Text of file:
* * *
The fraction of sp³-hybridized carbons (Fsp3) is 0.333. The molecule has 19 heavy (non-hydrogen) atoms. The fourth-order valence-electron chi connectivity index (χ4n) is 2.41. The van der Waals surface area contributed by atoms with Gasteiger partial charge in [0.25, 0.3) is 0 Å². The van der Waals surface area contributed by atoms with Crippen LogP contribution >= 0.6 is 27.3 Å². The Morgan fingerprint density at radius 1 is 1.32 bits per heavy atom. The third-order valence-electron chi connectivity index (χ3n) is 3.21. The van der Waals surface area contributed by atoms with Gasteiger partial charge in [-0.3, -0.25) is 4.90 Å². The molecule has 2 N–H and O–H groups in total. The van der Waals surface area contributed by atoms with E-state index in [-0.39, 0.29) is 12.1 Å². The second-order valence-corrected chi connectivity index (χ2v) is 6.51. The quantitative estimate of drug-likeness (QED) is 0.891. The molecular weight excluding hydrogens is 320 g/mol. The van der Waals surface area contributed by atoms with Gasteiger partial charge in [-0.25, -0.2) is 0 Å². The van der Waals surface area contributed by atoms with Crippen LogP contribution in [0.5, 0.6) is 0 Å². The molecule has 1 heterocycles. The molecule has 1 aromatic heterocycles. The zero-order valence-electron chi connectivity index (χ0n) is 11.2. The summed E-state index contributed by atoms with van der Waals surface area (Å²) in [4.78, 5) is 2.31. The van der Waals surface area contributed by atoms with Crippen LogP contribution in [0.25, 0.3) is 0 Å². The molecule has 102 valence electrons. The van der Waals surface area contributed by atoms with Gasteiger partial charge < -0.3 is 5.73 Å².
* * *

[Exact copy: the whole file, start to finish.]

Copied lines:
The fraction of sp³-hybridized carbons (Fsp3) is 0.333. The molecule has 19 heavy (non-hydrogen) atoms. The fourth-order valence-electron chi connectivity index (χ4n) is 2.41. The van der Waals surface area contributed by atoms with Gasteiger partial charge in [0.25, 0.3) is 0 Å². The van der Waals surface area contributed by atoms with Crippen LogP contribution >= 0.6 is 27.3 Å². The Morgan fingerprint density at radius 1 is 1.32 bits per heavy atom. The third-order valence-electron chi connectivity index (χ3n) is 3.21. The van der Waals surface area contributed by atoms with Gasteiger partial charge in [-0.3, -0.25) is 4.90 Å². The molecule has 2 N–H and O–H groups in total. The van der Waals surface area contributed by atoms with E-state index in [-0.39, 0.29) is 12.1 Å². The second-order valence-corrected chi connectivity index (χ2v) is 6.51. The quantitative estimate of drug-likeness (QED) is 0.891. The molecular weight excluding hydrogens is 320 g/mol. The van der Waals surface area contributed by atoms with Gasteiger partial charge in [-0.25, -0.2) is 0 Å². The van der Waals surface area contributed by atoms with Crippen LogP contribution in [0.5, 0.6) is 0 Å². The molecule has 1 heterocycles. The molecule has 1 aromatic heterocycles. The zero-order valence-electron chi connectivity index (χ0n) is 11.2. The summed E-state index contributed by atoms with van der Waals surface area (Å²) in [4.78, 5) is 2.31. The van der Waals surface area contributed by atoms with Crippen LogP contribution in [0.25, 0.3) is 0 Å². The molecule has 102 valence electrons. The van der Waals surface area contributed by atoms with Gasteiger partial charge < -0.3 is 5.73 Å².